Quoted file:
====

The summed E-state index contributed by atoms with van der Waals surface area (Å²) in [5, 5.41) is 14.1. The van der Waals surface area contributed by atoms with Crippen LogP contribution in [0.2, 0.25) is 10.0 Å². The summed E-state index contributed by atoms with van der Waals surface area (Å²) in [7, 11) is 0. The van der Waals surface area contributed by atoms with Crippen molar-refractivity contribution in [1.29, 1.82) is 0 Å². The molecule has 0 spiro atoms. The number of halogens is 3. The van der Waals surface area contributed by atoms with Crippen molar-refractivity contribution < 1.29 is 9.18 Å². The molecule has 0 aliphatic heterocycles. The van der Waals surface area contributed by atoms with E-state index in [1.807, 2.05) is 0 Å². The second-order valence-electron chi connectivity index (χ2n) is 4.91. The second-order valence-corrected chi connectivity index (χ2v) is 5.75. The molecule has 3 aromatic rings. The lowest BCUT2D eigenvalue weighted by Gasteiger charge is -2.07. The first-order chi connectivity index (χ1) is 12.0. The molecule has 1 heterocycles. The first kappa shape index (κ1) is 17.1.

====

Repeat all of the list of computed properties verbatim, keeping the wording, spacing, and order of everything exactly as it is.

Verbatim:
The summed E-state index contributed by atoms with van der Waals surface area (Å²) in [5, 5.41) is 14.1. The van der Waals surface area contributed by atoms with Crippen LogP contribution in [0.2, 0.25) is 10.0 Å². The summed E-state index contributed by atoms with van der Waals surface area (Å²) in [7, 11) is 0. The van der Waals surface area contributed by atoms with Crippen molar-refractivity contribution in [1.29, 1.82) is 0 Å². The molecule has 0 spiro atoms. The number of halogens is 3. The van der Waals surface area contributed by atoms with Crippen molar-refractivity contribution < 1.29 is 9.18 Å². The molecule has 0 aliphatic heterocycles. The van der Waals surface area contributed by atoms with E-state index in [1.807, 2.05) is 0 Å². The second-order valence-electron chi connectivity index (χ2n) is 4.91. The second-order valence-corrected chi connectivity index (χ2v) is 5.75. The molecule has 3 aromatic rings. The lowest BCUT2D eigenvalue weighted by Gasteiger charge is -2.07. The first-order chi connectivity index (χ1) is 12.0. The molecule has 1 heterocycles. The first kappa shape index (κ1) is 17.1.